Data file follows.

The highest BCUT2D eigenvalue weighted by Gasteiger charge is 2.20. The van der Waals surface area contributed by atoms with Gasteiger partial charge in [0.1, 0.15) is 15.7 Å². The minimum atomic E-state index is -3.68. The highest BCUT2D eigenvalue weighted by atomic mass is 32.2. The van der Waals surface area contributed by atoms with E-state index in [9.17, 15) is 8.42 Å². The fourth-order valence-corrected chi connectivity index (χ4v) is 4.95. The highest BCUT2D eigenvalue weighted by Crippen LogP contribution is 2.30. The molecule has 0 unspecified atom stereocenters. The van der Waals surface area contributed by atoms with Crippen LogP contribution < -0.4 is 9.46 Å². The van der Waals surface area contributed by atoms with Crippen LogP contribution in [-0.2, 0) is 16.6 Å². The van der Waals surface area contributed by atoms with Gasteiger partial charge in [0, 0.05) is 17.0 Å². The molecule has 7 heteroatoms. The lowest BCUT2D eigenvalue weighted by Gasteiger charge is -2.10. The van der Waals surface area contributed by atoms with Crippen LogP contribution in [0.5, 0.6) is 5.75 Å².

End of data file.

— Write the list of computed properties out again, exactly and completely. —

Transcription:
The highest BCUT2D eigenvalue weighted by Gasteiger charge is 2.20. The van der Waals surface area contributed by atoms with Gasteiger partial charge in [0.1, 0.15) is 15.7 Å². The minimum atomic E-state index is -3.68. The highest BCUT2D eigenvalue weighted by atomic mass is 32.2. The van der Waals surface area contributed by atoms with E-state index in [9.17, 15) is 8.42 Å². The fourth-order valence-corrected chi connectivity index (χ4v) is 4.95. The highest BCUT2D eigenvalue weighted by Crippen LogP contribution is 2.30. The molecule has 0 unspecified atom stereocenters. The van der Waals surface area contributed by atoms with Crippen LogP contribution < -0.4 is 9.46 Å². The van der Waals surface area contributed by atoms with Crippen LogP contribution in [-0.2, 0) is 16.6 Å². The van der Waals surface area contributed by atoms with Gasteiger partial charge in [0, 0.05) is 17.0 Å². The molecule has 7 heteroatoms. The lowest BCUT2D eigenvalue weighted by Gasteiger charge is -2.10. The van der Waals surface area contributed by atoms with Crippen LogP contribution in [0.5, 0.6) is 5.75 Å².